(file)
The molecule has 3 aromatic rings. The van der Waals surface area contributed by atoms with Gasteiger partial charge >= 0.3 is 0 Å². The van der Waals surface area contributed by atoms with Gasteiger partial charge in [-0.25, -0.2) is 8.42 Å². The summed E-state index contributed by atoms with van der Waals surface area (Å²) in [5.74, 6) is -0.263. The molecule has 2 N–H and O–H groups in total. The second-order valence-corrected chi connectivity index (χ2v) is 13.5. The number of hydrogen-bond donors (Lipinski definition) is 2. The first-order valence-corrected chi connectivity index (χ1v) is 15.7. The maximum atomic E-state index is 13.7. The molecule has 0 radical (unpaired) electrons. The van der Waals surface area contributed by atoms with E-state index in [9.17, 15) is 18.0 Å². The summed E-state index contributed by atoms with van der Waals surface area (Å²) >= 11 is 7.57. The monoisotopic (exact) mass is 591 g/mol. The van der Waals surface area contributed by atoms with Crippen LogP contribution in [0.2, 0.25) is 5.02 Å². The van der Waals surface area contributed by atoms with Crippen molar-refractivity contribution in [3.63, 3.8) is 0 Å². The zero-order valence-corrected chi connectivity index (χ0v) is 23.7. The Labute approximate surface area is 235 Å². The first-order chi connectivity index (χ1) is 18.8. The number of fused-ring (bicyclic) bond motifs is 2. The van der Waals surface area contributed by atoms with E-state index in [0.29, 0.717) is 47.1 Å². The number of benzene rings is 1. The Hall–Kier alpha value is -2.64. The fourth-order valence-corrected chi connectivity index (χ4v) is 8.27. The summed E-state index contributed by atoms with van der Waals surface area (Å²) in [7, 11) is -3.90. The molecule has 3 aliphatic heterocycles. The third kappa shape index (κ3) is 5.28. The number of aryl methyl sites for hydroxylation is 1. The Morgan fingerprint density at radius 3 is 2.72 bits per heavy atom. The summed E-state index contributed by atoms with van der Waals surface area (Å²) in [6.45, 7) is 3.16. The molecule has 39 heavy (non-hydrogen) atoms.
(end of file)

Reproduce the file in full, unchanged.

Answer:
The molecule has 3 aromatic rings. The van der Waals surface area contributed by atoms with Gasteiger partial charge >= 0.3 is 0 Å². The van der Waals surface area contributed by atoms with Gasteiger partial charge in [-0.25, -0.2) is 8.42 Å². The summed E-state index contributed by atoms with van der Waals surface area (Å²) in [5.74, 6) is -0.263. The molecule has 2 N–H and O–H groups in total. The second-order valence-corrected chi connectivity index (χ2v) is 13.5. The number of hydrogen-bond donors (Lipinski definition) is 2. The first-order valence-corrected chi connectivity index (χ1v) is 15.7. The maximum atomic E-state index is 13.7. The molecule has 0 radical (unpaired) electrons. The van der Waals surface area contributed by atoms with E-state index in [9.17, 15) is 18.0 Å². The summed E-state index contributed by atoms with van der Waals surface area (Å²) >= 11 is 7.57. The monoisotopic (exact) mass is 591 g/mol. The van der Waals surface area contributed by atoms with Crippen LogP contribution in [0.2, 0.25) is 5.02 Å². The van der Waals surface area contributed by atoms with Crippen molar-refractivity contribution in [3.63, 3.8) is 0 Å². The zero-order valence-corrected chi connectivity index (χ0v) is 23.7. The Labute approximate surface area is 235 Å². The first-order chi connectivity index (χ1) is 18.8. The number of fused-ring (bicyclic) bond motifs is 2. The van der Waals surface area contributed by atoms with E-state index in [0.29, 0.717) is 47.1 Å². The number of benzene rings is 1. The Hall–Kier alpha value is -2.64. The fourth-order valence-corrected chi connectivity index (χ4v) is 8.27. The summed E-state index contributed by atoms with van der Waals surface area (Å²) in [7, 11) is -3.90. The molecule has 3 aliphatic heterocycles. The third kappa shape index (κ3) is 5.28. The number of aryl methyl sites for hydroxylation is 1. The Morgan fingerprint density at radius 3 is 2.72 bits per heavy atom. The summed E-state index contributed by atoms with van der Waals surface area (Å²) in [6.45, 7) is 3.16. The molecule has 39 heavy (non-hydrogen) atoms.